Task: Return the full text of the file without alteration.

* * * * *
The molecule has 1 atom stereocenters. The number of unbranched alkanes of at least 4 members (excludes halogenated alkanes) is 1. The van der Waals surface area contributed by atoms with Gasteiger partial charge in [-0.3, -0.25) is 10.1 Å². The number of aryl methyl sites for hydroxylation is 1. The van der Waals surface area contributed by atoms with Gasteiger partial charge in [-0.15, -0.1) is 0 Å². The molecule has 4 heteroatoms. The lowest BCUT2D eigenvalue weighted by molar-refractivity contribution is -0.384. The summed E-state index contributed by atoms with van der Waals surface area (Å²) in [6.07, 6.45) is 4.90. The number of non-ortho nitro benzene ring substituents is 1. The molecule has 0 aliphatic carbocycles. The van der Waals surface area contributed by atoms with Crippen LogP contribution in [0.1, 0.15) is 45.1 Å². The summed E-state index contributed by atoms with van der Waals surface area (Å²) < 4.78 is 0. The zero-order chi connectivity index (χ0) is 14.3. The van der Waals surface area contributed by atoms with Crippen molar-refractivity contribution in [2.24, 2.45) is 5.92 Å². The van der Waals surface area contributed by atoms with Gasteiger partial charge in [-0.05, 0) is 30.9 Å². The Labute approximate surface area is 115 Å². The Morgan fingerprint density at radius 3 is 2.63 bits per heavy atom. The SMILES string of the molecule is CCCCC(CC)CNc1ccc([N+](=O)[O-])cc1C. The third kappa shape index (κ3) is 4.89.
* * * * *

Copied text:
The molecule has 1 atom stereocenters. The number of unbranched alkanes of at least 4 members (excludes halogenated alkanes) is 1. The van der Waals surface area contributed by atoms with Gasteiger partial charge in [-0.3, -0.25) is 10.1 Å². The number of aryl methyl sites for hydroxylation is 1. The van der Waals surface area contributed by atoms with Gasteiger partial charge in [-0.15, -0.1) is 0 Å². The molecule has 4 heteroatoms. The lowest BCUT2D eigenvalue weighted by molar-refractivity contribution is -0.384. The summed E-state index contributed by atoms with van der Waals surface area (Å²) in [6.07, 6.45) is 4.90. The number of non-ortho nitro benzene ring substituents is 1. The molecule has 0 aliphatic carbocycles. The van der Waals surface area contributed by atoms with Crippen LogP contribution in [0.1, 0.15) is 45.1 Å². The summed E-state index contributed by atoms with van der Waals surface area (Å²) < 4.78 is 0. The zero-order chi connectivity index (χ0) is 14.3. The van der Waals surface area contributed by atoms with Crippen molar-refractivity contribution in [2.24, 2.45) is 5.92 Å². The van der Waals surface area contributed by atoms with Gasteiger partial charge in [-0.05, 0) is 30.9 Å². The Labute approximate surface area is 115 Å². The Morgan fingerprint density at radius 3 is 2.63 bits per heavy atom. The SMILES string of the molecule is CCCCC(CC)CNc1ccc([N+](=O)[O-])cc1C. The third kappa shape index (κ3) is 4.89.